Having moved a bunch of different times with my husband and our pet cat, Avery, I’ve learned a thing or two, not just about making moves easy on cats, but also about how to make do and keep kitties happy in small spaces.
If living in tight quarters with a cat is something you’re worried about as it’s not something you’ve done before – don’t worry it’s actually not as bad as you might think, even if you’re in a studio apartment. There are some things you should always be mindful of, plenty of tips and tricks you can implement to keep a house cat happy and entertained, but all in all, while it may be a tad more difficult to keep an indoor cat happy inside a smaller living space – it’s completely doable with some good planning and not much effort besides.
If you’re already living in a small apartment and just want to make life all the better for your house cat, you’re definitely in the right place, too!
I’ve broken this article down into different sections to make it easier for you to browse. Some things you probably already do or had in mind, but I’m hoping you find at least some new ideas you can implement to help make your kitty’s apartment life happier.
Okay, so here we go!
Picture from post Home Tour: Our Flat is Practically an Ikea Showroom
Part I: How to Keep Cats Safe & Healthy in Apartments
1. Make sure it’s not easy for your cat to jump out the window.
Back in Canada, this was an easy one considering we never really had to deal with it. All windows had insect screens on them, and my cat is the type to never really scratch on them or try to push past them considering we discouraged that behaviour early on when we adopted him.
Here in the UK, things are a lot tougher. There are no insect screens anywhere – they’re very uncommon (actually haven’t seen one home that’s got them since being here!), and so we have to be much more careful. Luckily for us, we ended up in a flat that has small windows along the top with tall windows lined at the bottom (it’s hard for me to describe, but you can see what I mean here), and so when we need to open windows, we only open the top ones that are not easily within our cat’s reach.
We were worried Avery would try to climb up to sit at the top of the window, but considering we discourage him from putting his paws on the windows at all, this hasn’t ever happened. There are cat screens available on the market, but none we found looked truly cat-proof, and a lot of them seemed to have the potential of damaging the windows, so it’s sticking to opening just the top windows for us, unless we find a good fix. If you’ve found a good product that remedies this issue, by the way, please leave a comment down below telling me what it is, or if you DIY-ed a solution, how you did it. Would greatly appreciate it!
2. Make sure to sweep &/or vacuum often.
There’s nothing like a large living space to spread out the insane volume of hair cats shed to the point where you barely notice it. Not true of a small apartment/flat.
If you’ve got carpeting in your flat/apartment, cat hair is not likely to be as much of an issue for you as it would be if you had hardwood or laminate flooring, like we have – since carpeting means the cat hair will stick to the floor and almost disappear into the carpet, until it’s time to vacuum that is.
Also vents – the central air vents in Canada I’m pretty sure took a lot of cat hair down with them. Here in the UK where central air isn’t common, I find that I have to sweep much more often. I end up seeing tufts of hair dancing around the flat like tumbleweed even after a single day. If this is allowed to collect for too long, kitty’s going to be swallowing more cat hair, which could be bad news for his/her health. Assume when you move into a small space with kitty that you’ll need to be sweep/vacuum much more often.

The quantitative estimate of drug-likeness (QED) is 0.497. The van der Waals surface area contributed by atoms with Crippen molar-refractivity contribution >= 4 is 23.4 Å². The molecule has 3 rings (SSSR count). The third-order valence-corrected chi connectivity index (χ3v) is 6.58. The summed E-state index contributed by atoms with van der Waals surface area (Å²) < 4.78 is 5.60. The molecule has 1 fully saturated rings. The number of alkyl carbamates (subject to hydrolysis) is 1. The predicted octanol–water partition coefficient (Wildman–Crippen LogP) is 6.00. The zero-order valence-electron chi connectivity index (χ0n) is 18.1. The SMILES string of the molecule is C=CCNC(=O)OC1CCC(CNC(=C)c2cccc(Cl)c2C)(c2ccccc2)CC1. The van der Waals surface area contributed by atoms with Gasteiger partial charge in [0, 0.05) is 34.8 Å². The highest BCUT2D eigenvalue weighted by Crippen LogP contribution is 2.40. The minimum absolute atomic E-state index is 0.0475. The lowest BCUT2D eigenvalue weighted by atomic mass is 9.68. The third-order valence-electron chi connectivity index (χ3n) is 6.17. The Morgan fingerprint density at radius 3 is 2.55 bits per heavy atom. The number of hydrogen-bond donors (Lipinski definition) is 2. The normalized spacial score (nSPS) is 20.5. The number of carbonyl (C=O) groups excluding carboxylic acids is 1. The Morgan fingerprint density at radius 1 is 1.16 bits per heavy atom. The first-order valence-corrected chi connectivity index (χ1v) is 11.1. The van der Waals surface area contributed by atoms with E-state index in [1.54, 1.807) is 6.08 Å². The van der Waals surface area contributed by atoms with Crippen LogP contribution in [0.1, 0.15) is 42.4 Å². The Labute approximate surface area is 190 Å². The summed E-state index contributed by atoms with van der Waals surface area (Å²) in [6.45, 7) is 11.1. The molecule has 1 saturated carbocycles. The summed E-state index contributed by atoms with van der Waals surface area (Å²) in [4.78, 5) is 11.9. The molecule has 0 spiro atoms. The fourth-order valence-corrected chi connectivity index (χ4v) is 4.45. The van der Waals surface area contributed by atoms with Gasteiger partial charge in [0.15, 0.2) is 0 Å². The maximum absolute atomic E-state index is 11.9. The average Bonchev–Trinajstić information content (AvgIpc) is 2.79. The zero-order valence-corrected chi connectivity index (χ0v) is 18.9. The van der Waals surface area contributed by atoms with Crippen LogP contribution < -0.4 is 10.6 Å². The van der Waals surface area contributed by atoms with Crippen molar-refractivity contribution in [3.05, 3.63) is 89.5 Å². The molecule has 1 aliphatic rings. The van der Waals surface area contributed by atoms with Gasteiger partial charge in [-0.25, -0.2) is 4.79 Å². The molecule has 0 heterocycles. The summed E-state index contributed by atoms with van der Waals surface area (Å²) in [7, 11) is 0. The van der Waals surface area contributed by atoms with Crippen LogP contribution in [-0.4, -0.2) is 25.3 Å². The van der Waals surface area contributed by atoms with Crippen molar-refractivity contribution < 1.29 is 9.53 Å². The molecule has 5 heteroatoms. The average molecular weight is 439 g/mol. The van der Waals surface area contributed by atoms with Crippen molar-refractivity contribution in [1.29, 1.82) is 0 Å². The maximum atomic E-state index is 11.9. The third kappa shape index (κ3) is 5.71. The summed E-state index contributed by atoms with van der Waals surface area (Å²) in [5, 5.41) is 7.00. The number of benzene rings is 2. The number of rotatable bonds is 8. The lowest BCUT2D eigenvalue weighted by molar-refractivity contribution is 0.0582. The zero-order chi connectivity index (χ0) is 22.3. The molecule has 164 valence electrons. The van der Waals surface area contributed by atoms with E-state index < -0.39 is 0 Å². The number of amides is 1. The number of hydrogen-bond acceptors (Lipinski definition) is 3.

You can also regularly brush your cat with a deshedding tool to help you have less to sweep overall, though if I’m honest, you’re going to have to sweep/vacuum anyway.
3. Make sure there’s plenty for your cat to scratch on.
This is an issue that every cat owner will have to deal with, not just we small-space dwellers. What exactly can you do to ensure your cat has plenty to scratch on when you’re living in small quarters? Try investing in some of these everyday items that work as alternatives to scratching posts.
4. Make sure there’s plenty to keep kitty stimulated/entertained passively.
This is important for every house cat owner to do, but especially important for those of us who live in small spaces, seeing as how there’s likely to be a lot less for kitty to get up to than if your house was larger (less bugs to hunt, less windows to switch back and forth from, all that jazz).
Passively entertaining your indoor cat isn’t impossible to do. It’s a pain initially, while you set up your home to make sure it gets done, but there really is quite a bit you can do to make sure your cat hasn’t got problems staying stimulated in a small apartment. My favourite tricks: suction bird feeders that stick to the outside of your window and a closed aquarium so that your cat always has something interesting besides birds to watch.
I have put together a post on this, so if you’d like some more ideas on the topic, please check out this article here: Bored Kitty? Hands-Off Ways to Keep an Indoor Cat Entertained.
Picture from post Closet Kitty
Part II: How to Make Your Apartment Feel Bigger to Cats
5. Arrange furniture so kitty can easily jump from one piece to the next.
Not every piece of furniture in your home has to be kitty approved, but if you’re fine with your cat jumping onto a specific dresser or two, make it easy for him/her! How can you do this? Push shorter cat-approved furniture next to taller furniture; make it so that kitty can jump from one short dresser to the next, or have something like a sofa back next to a tall dresser.
Cats don’t care whether the space they have is horizontal or vertical. Sure, humans care, we can’t jump onto mantelpieces to chill for a while, but cats can. If you make it easy for your cat to climb high into enough spots throughout your apartment, your cat will be happy in even the smallest of apartment spaces.